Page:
The VXR features an aggressive new front-end design that has divided opinion amongst those who first saw it on the Geneva Show stand. It gets large air intakes and an aluminium-framed opening below the headlights with a scoop below the bonnet and side-sill extensions. At the back, a rear spoiler reduces lift and twin Remus exhaust pipes further distinguish it from regular Corsas. Six exterior paint finishes, including an exclusive Flash Blue launch colour, are on offer. The cabin features the usual sporty styling touches for the pedals, seats, steering wheel and gear lever but what really impresses is the feeling of solidity. A driver control centre takes pride of place within the instrument panel, which is themed around horizontal lines. The VXR also gets the IntelliLink communications system which has already been seen in the ADAM.

Market and Model

This Corsa VXR has been priced against £20,000 supermini-based hot hatches like the Clio Renaultsport 200 Lux, the Peugeot 208 GTi and a top-spec version of Ford's Fiesta ST. For that kind of money, Vauxhall gives you standard Recaro shell-backed seats, a leather, flat-bottomed steering wheel, sports pedals, plus a VXR gear-lever and bespoke instruments. A heated front windscreen and Intellilink connectivity for both Apple iOS and Android smartphones are also standard. There's also cruise control, a trip computer and bi-xenon headlights. Safety systems include six airbags and stability control, but should you want to go further, you can option in Side Blindspot Alert, High Beam Assist, Lane Departure Warning and a rear-view camera. You can even specify a panoramic glass roof. The 17-inch wheels that come as standard are a bit of a dull outing, but the 18-inch option rims look the business.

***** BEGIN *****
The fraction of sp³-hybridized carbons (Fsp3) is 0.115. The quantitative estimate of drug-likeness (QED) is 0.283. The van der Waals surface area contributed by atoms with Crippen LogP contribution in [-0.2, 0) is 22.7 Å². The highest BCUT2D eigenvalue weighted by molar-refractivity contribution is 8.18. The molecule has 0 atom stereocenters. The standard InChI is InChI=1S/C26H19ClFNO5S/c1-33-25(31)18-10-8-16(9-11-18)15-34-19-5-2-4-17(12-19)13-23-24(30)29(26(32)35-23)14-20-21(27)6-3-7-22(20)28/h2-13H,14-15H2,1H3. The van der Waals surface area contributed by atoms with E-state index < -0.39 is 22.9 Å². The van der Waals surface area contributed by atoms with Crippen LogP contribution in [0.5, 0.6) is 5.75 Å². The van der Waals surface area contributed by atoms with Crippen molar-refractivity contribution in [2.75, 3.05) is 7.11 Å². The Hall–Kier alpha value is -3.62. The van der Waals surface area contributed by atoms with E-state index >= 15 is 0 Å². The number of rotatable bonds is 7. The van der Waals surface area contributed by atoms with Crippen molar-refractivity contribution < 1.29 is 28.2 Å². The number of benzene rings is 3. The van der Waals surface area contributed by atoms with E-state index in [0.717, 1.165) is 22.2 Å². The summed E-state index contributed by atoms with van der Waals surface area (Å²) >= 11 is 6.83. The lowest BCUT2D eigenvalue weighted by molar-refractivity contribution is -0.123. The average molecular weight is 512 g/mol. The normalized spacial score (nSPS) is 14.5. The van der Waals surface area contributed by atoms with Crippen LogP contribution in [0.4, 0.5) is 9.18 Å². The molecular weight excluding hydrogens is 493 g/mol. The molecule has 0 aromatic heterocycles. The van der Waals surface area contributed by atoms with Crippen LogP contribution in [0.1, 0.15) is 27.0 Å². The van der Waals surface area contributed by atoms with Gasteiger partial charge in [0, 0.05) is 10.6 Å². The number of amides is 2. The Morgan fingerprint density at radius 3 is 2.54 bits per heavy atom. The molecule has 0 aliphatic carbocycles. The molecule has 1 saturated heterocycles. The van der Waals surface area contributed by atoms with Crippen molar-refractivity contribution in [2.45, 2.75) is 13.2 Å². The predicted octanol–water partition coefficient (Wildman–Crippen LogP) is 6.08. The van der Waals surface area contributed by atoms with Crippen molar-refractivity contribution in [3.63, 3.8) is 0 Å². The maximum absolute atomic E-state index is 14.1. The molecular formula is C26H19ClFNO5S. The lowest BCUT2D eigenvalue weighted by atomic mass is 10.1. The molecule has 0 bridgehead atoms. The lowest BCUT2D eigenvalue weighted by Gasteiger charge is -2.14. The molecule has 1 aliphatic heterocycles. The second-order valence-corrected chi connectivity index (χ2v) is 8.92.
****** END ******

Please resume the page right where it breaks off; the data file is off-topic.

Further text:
Cost of Ownership

The Corsa VXR makes some fairly unexceptional economy and emissions numbers. Vauxhall reckon it will manage a combined 37.7mpg and emit 174g/km, which is some way off the 44.8mpg and 144g/km of a Clio 200 - and a long way shy of the top Fiesta ST's 47.9mpg and 138g/km. It's a bit baffling as to why this should be so below par. Anything with ten per cent of the class benchmark is about acceptable, but for the emissions to be a whole 26% higher than a Fiesta's for not a whole lot of performance benefit is a bit of a black mark. Some recompense will come in the fact that the Corsa has a better warranty than the Ford and ought to realise better residual values too. It's a good deal more powerful straight out of the crate, is a newer design and will probably be a bit rarer to boot.

Summary

Reservations about the Corsa VXR's fuel economy aside, Vauxhall look to have done a solid job with this car. It's distinctive looking, it packs a punch and the mechanical specification can be nicely tailored depending on how hardcore you want to go. The cabin looks good and the standard IntelliLink system is a very slick multimedia interface. It's rare to find a manufacturer who really listens to customers. Most are arrogant enough to presume that they can lead and make a market, but the VXR shows that Vauxhall has really listened to what its buyers wanted. We'd spring for the Performance Package, combining the two most desirable options, namely the Drexler diff and the 18-inch alloys, but suspect that this will make the Corsa fairly expensive. Still, Vauxhall dealers aren't averse to doing a deal if you're persistent enough. It's early days yet, but keep your eye on this one. Every underdog has its day.